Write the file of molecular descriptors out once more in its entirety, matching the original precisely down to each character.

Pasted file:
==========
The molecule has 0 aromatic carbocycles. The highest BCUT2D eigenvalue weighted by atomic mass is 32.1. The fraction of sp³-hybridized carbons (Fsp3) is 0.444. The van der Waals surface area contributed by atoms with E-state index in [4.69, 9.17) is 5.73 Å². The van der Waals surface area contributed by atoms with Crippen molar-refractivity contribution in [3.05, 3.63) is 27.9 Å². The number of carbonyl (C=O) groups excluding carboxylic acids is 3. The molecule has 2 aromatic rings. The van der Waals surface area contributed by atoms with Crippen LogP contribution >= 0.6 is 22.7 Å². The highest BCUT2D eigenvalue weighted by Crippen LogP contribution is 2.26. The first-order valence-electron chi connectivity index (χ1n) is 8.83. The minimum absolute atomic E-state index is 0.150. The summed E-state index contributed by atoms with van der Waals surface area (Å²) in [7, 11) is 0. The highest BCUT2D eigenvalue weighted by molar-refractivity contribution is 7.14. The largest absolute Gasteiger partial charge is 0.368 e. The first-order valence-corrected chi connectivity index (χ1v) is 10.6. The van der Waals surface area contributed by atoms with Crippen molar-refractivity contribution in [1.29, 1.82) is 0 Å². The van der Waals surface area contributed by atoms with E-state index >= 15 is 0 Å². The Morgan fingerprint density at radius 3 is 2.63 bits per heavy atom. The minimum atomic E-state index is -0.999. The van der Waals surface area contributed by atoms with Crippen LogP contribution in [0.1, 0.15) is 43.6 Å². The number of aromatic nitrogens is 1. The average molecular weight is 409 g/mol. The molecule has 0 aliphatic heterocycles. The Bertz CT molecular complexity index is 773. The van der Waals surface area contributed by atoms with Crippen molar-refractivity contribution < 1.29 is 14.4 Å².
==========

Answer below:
The molecule has 0 aromatic carbocycles. The highest BCUT2D eigenvalue weighted by atomic mass is 32.1. The fraction of sp³-hybridized carbons (Fsp3) is 0.444. The van der Waals surface area contributed by atoms with E-state index in [4.69, 9.17) is 5.73 Å². The van der Waals surface area contributed by atoms with Crippen molar-refractivity contribution in [3.05, 3.63) is 27.9 Å². The number of carbonyl (C=O) groups excluding carboxylic acids is 3. The molecule has 2 aromatic rings. The van der Waals surface area contributed by atoms with Crippen LogP contribution >= 0.6 is 22.7 Å². The highest BCUT2D eigenvalue weighted by Crippen LogP contribution is 2.26. The first-order valence-electron chi connectivity index (χ1n) is 8.83. The minimum absolute atomic E-state index is 0.150. The summed E-state index contributed by atoms with van der Waals surface area (Å²) in [7, 11) is 0. The highest BCUT2D eigenvalue weighted by molar-refractivity contribution is 7.14. The largest absolute Gasteiger partial charge is 0.368 e. The first-order valence-corrected chi connectivity index (χ1v) is 10.6. The van der Waals surface area contributed by atoms with Crippen molar-refractivity contribution in [1.29, 1.82) is 0 Å². The van der Waals surface area contributed by atoms with E-state index >= 15 is 0 Å². The Morgan fingerprint density at radius 3 is 2.63 bits per heavy atom. The minimum atomic E-state index is -0.999. The van der Waals surface area contributed by atoms with Crippen LogP contribution in [0.1, 0.15) is 43.6 Å². The number of aromatic nitrogens is 1. The average molecular weight is 409 g/mol. The molecule has 0 aliphatic heterocycles. The Bertz CT molecular complexity index is 773. The van der Waals surface area contributed by atoms with Crippen molar-refractivity contribution < 1.29 is 14.4 Å².